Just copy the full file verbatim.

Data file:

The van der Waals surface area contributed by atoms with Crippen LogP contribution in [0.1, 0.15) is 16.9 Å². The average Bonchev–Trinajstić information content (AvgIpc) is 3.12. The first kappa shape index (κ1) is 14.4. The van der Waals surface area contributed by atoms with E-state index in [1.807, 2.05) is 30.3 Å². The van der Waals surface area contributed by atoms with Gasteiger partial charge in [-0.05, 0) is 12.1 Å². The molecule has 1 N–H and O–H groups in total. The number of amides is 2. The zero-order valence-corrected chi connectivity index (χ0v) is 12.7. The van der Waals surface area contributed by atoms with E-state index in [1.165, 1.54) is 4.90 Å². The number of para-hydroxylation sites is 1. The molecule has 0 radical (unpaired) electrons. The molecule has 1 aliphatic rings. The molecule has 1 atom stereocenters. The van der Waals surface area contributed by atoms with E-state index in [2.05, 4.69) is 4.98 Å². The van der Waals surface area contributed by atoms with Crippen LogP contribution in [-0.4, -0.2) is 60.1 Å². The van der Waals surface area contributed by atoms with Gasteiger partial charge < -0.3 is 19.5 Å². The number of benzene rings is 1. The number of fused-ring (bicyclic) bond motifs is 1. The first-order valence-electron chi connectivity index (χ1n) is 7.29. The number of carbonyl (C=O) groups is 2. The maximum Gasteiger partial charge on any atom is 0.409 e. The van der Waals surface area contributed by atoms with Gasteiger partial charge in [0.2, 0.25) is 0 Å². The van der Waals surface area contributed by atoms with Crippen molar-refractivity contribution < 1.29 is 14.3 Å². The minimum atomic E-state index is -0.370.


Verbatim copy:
The van der Waals surface area contributed by atoms with Crippen LogP contribution in [0.1, 0.15) is 16.9 Å². The average Bonchev–Trinajstić information content (AvgIpc) is 3.12. The first kappa shape index (κ1) is 14.4. The van der Waals surface area contributed by atoms with E-state index in [1.807, 2.05) is 30.3 Å². The van der Waals surface area contributed by atoms with Gasteiger partial charge in [-0.05, 0) is 12.1 Å². The molecule has 1 N–H and O–H groups in total. The number of amides is 2. The zero-order valence-corrected chi connectivity index (χ0v) is 12.7. The van der Waals surface area contributed by atoms with E-state index in [1.165, 1.54) is 4.90 Å². The number of para-hydroxylation sites is 1. The molecule has 0 radical (unpaired) electrons. The molecule has 1 aliphatic rings. The molecule has 1 atom stereocenters. The van der Waals surface area contributed by atoms with E-state index in [2.05, 4.69) is 4.98 Å². The van der Waals surface area contributed by atoms with Crippen LogP contribution in [-0.4, -0.2) is 60.1 Å². The van der Waals surface area contributed by atoms with Gasteiger partial charge < -0.3 is 19.5 Å². The number of benzene rings is 1. The number of fused-ring (bicyclic) bond motifs is 1. The first-order valence-electron chi connectivity index (χ1n) is 7.29. The number of carbonyl (C=O) groups is 2. The maximum Gasteiger partial charge on any atom is 0.409 e. The van der Waals surface area contributed by atoms with Gasteiger partial charge in [0.2, 0.25) is 0 Å². The van der Waals surface area contributed by atoms with Crippen molar-refractivity contribution < 1.29 is 14.3 Å². The minimum atomic E-state index is -0.370.